Praise for Blood and Rain
“A major new talent rises from the Maine woods…Rolfe is the real deal, and Blood and Rain is a classic monster novel, full of blood and teeth and the kind of razor sharp writing that makes the pages sing. Small town horror is back, with a vengeance!” –Nate Kenyon, award-winning author of Sparrow Rock, Diablo: Storm of Light and Day One
"With slashing claws and blood-soaked fur, Blood and Rain will have you howling in terror and delight. A welcome addition to the werewolf mythos, and proof that we're in the presence of a rising star in the genre. Highly recommended!" -Ronald Malfi, author of The Floating Staircase
“Rolfe tells a tale that captures your attention like King without all of the wordiness. He also spills the red stuff like Laymon…” – Into the Macabre
“Blood and Rain is a monumental piece of horror fiction. It represents everything I love about werewolves, creature features, siege films, and everything else in between. It is still early in the year, but this is a clear cut candidate for my favorite book of 2015.” — Horror Underground
“…not just another werewolf story, Rolfe has managed to take the werewolf to a-whole-nother level…” – Horror Novel Reviews
“The best werewolf novel I’ve read since Jeff Strand’s Wolf Hunt.”–Horror After Dark
For a chance to win a print copy of Glenn Rolfe’s short story collection, Slush, or a chance to win your choice of any of his titles in e-book format, go to the link below for the Rafflecopter sign-up. Good luck! The print copy is only good for those in the United States. Questions can be referred to Erin Al-Mehairi, publicist, at hookofabook(at)hotmail(dot)com.
Stan Springs stared at the curse in the night sky. His curse. He clenched his jaw, and bit back the grunts that demanded release from within his sweat-covered body. His muscles tightened and took turns throwing fits. He could feel his heartbeat’s thunderous barrage at work inside his heaving chest. It was only a matter of minutes before the changes would come.
He ripped his gaze from the clouds, moved away from the window and knelt down next to the bed against the concrete wall. He slipped one shaky hand beneath the mattress and found the small incision he’d made when he first arrived at the institution. He had traded a guard, a heavyset fella by the name of Harold Barnes, his prized Ted Williams rookie card in exchange for a copy of the key. Parting with this gold mine had been necessary. Stan Springs had nothing else of value with which to barter. Harold trusted him enough to make the swap; he told Stan there were crazies here by the dozen, but he could tell that Stan was not one of them.
No, Harold, I’m something far worse.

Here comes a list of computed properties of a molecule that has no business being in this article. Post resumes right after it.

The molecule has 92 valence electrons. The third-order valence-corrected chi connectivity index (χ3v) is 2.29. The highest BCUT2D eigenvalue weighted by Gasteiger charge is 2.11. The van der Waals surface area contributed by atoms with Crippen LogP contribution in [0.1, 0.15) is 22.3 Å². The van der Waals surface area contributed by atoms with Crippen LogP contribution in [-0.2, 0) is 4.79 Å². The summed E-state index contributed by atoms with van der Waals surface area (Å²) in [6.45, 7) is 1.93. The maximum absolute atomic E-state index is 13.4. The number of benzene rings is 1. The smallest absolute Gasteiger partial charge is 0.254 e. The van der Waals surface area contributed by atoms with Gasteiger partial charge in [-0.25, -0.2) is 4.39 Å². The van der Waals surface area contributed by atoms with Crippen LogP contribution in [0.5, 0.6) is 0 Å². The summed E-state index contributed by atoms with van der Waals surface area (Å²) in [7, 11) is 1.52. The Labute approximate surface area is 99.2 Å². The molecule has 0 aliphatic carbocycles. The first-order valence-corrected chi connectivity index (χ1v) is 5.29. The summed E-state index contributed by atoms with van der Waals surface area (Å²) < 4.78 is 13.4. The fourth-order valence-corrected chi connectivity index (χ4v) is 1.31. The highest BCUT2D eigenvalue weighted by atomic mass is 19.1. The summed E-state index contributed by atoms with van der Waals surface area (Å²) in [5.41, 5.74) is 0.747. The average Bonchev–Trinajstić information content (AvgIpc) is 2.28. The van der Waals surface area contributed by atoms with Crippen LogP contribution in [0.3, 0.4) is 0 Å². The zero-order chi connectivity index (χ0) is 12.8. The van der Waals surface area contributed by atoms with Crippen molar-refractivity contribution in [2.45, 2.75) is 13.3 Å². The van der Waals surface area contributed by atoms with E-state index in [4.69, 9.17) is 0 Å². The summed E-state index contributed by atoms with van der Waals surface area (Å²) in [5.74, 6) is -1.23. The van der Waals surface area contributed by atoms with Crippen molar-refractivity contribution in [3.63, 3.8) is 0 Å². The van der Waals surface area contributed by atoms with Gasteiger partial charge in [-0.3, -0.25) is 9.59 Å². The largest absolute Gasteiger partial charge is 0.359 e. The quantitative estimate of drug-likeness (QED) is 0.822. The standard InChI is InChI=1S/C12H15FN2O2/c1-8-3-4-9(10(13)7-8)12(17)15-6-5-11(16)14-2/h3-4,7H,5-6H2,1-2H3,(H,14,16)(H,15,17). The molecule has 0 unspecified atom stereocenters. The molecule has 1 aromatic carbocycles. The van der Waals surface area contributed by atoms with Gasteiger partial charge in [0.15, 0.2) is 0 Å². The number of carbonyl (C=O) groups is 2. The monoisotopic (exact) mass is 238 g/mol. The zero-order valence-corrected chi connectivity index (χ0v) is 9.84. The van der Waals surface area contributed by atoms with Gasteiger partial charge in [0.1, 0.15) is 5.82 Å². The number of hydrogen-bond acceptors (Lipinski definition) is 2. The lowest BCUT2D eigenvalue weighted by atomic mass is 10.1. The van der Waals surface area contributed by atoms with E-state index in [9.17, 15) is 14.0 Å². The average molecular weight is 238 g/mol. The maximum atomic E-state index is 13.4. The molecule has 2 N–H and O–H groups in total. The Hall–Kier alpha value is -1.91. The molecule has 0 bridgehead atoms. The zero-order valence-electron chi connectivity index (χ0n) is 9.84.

Key in hand, Stan stepped to the unlocked door and cracked it open. The hallway was clear. He moved down the corridor, as stealthily as during his heydays working on the force in New York. Hearing footfalls ahead and to his left, he fell back and pressed his large frame against the custodial door. Hidden by the entryway’s shadow, he watched Nurse Collins—a tall, thin woman with a dark complexion—pass fifty feet from where he stood, before she disappeared into the nurses’ break room.
Barefoot and dressed in only a Red Sox T-shirt and his sleeping shorts, Stan made a break for the staircase across the hall. His breaths were coming faster now. If he didn’t hurry, he wouldn’t make it outside. He crept down the steps leading to the main hallway.
Through the small window on the stairwell door, he could see Harold Barnes’s haunted jowls illuminated by the laptop screen in front of him. The old man’s eyes were closed, his mouth open. Harold hadn’t even made it an hour into his shift before he was out. Stan knew Harold also ran his own antique shop in the neighboring town of Hallowell. He’d told Stan that working both jobs on the same day, which was sometimes unavoidable, made it difficult for him on the night shift. It was another shared nugget Stan had stored away for nights like this one—the nights the beast in him needed to get out.
Easing the door open, Stan skulked his way along the shadows on the wall, and tiptoed to the main entrance door. Despite the cramps now rampaging through his calves and thighs, he slipped the procured key into the lock, slow and steady. The door clicked open, and he stepped out into the night.
As the cool breeze brushed against the sweat of his brow, the tendons and bones in his face began to shift. The rest of his body followed suit. He dropped to one knee and cried out. His skin, his scalp, his eyes, his muscles were all too tight. He reached behind him and managed to push the door shut.
If you could see me now, Harold.
The private roads out front were deserted. He launched from the building’s stairs and landed on the lawn below, making a beeline for the woods to the left of the large property.
He was twenty feet from the forest when the change hit him like a massive wave, crashing him to the ground. His muscles clenched and squeezed and tore, while the bones of his face continued to crack and grow. His teeth began to fall out in place of the monster’s. Down on all fours, he crawled to the tree cover and vomited. A mix of last night’s cafeteria meat loaf, black coffee, loose teeth, and blood splashed the ferns before him. Stan’s fingers extended as his claws dug into the soft soil of spring’s floor. He moaned and grunted his way through the rest of the fluid process.
In full beast mode, Stan Springs stood and howled at the cloud-covered sky. The creatures of the night became ghosts among the trees. He felt the strength flowing through him and the hunger begging to be sated.
He burst forward, headed north. Despite Stan’s best effort to control the beast’s killing zone, he found himself heading home.